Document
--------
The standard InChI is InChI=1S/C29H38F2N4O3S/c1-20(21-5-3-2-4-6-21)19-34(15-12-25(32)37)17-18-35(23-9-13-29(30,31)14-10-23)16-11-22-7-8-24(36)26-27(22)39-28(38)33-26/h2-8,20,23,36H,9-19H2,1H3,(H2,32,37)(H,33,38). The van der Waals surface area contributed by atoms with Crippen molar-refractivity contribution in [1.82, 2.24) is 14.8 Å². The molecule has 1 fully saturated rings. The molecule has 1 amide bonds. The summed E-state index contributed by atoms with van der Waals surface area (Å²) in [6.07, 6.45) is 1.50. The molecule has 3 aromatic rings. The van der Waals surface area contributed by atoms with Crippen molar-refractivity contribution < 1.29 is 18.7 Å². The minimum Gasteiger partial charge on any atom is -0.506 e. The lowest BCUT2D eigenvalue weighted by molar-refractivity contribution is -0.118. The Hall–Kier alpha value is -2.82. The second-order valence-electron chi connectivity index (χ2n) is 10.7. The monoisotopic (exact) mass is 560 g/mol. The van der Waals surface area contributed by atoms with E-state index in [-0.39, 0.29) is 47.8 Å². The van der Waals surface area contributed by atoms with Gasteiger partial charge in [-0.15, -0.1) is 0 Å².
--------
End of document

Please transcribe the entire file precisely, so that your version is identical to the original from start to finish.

The standard InChI is InChI=1S/C29H38F2N4O3S/c1-20(21-5-3-2-4-6-21)19-34(15-12-25(32)37)17-18-35(23-9-13-29(30,31)14-10-23)16-11-22-7-8-24(36)26-27(22)39-28(38)33-26/h2-8,20,23,36H,9-19H2,1H3,(H2,32,37)(H,33,38). The van der Waals surface area contributed by atoms with Crippen molar-refractivity contribution in [1.82, 2.24) is 14.8 Å². The molecule has 1 fully saturated rings. The molecule has 1 amide bonds. The summed E-state index contributed by atoms with van der Waals surface area (Å²) in [6.07, 6.45) is 1.50. The molecule has 3 aromatic rings. The van der Waals surface area contributed by atoms with Crippen molar-refractivity contribution < 1.29 is 18.7 Å². The minimum Gasteiger partial charge on any atom is -0.506 e. The lowest BCUT2D eigenvalue weighted by molar-refractivity contribution is -0.118. The Hall–Kier alpha value is -2.82. The second-order valence-electron chi connectivity index (χ2n) is 10.7. The monoisotopic (exact) mass is 560 g/mol. The van der Waals surface area contributed by atoms with E-state index in [-0.39, 0.29) is 47.8 Å². The van der Waals surface area contributed by atoms with Gasteiger partial charge in [-0.15, -0.1) is 0 Å².